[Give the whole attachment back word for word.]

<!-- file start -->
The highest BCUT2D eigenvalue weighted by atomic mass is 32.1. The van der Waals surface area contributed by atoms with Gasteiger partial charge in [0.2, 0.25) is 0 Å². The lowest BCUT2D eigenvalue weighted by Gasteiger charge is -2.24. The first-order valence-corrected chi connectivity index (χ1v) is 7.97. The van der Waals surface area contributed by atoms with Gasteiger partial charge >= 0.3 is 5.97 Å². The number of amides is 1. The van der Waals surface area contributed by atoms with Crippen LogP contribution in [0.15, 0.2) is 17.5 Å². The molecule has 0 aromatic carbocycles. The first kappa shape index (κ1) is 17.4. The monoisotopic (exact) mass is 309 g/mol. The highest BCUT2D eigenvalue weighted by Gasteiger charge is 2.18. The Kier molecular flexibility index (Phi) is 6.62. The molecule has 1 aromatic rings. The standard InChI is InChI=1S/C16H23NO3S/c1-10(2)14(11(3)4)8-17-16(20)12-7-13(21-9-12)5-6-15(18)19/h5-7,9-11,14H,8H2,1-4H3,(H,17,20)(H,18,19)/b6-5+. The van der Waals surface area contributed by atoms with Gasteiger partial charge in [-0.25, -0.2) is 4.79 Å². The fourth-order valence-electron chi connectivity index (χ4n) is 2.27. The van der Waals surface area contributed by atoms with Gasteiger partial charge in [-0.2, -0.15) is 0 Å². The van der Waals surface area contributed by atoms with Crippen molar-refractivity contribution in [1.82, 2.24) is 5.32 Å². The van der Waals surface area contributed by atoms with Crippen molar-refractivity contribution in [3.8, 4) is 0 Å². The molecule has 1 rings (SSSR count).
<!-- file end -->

The highest BCUT2D eigenvalue weighted by atomic mass is 32.1. The van der Waals surface area contributed by atoms with Gasteiger partial charge in [0.2, 0.25) is 0 Å². The lowest BCUT2D eigenvalue weighted by Gasteiger charge is -2.24. The first-order valence-corrected chi connectivity index (χ1v) is 7.97. The van der Waals surface area contributed by atoms with Gasteiger partial charge >= 0.3 is 5.97 Å². The number of amides is 1. The van der Waals surface area contributed by atoms with Crippen LogP contribution in [0.15, 0.2) is 17.5 Å². The molecule has 0 aromatic carbocycles. The first kappa shape index (κ1) is 17.4. The monoisotopic (exact) mass is 309 g/mol. The highest BCUT2D eigenvalue weighted by Gasteiger charge is 2.18. The Kier molecular flexibility index (Phi) is 6.62. The molecule has 1 aromatic rings. The standard InChI is InChI=1S/C16H23NO3S/c1-10(2)14(11(3)4)8-17-16(20)12-7-13(21-9-12)5-6-15(18)19/h5-7,9-11,14H,8H2,1-4H3,(H,17,20)(H,18,19)/b6-5+. The van der Waals surface area contributed by atoms with Gasteiger partial charge in [-0.25, -0.2) is 4.79 Å². The fourth-order valence-electron chi connectivity index (χ4n) is 2.27. The van der Waals surface area contributed by atoms with Gasteiger partial charge in [-0.2, -0.15) is 0 Å². The van der Waals surface area contributed by atoms with Crippen molar-refractivity contribution in [1.82, 2.24) is 5.32 Å². The van der Waals surface area contributed by atoms with Crippen molar-refractivity contribution in [3.8, 4) is 0 Å². The molecule has 1 rings (SSSR count).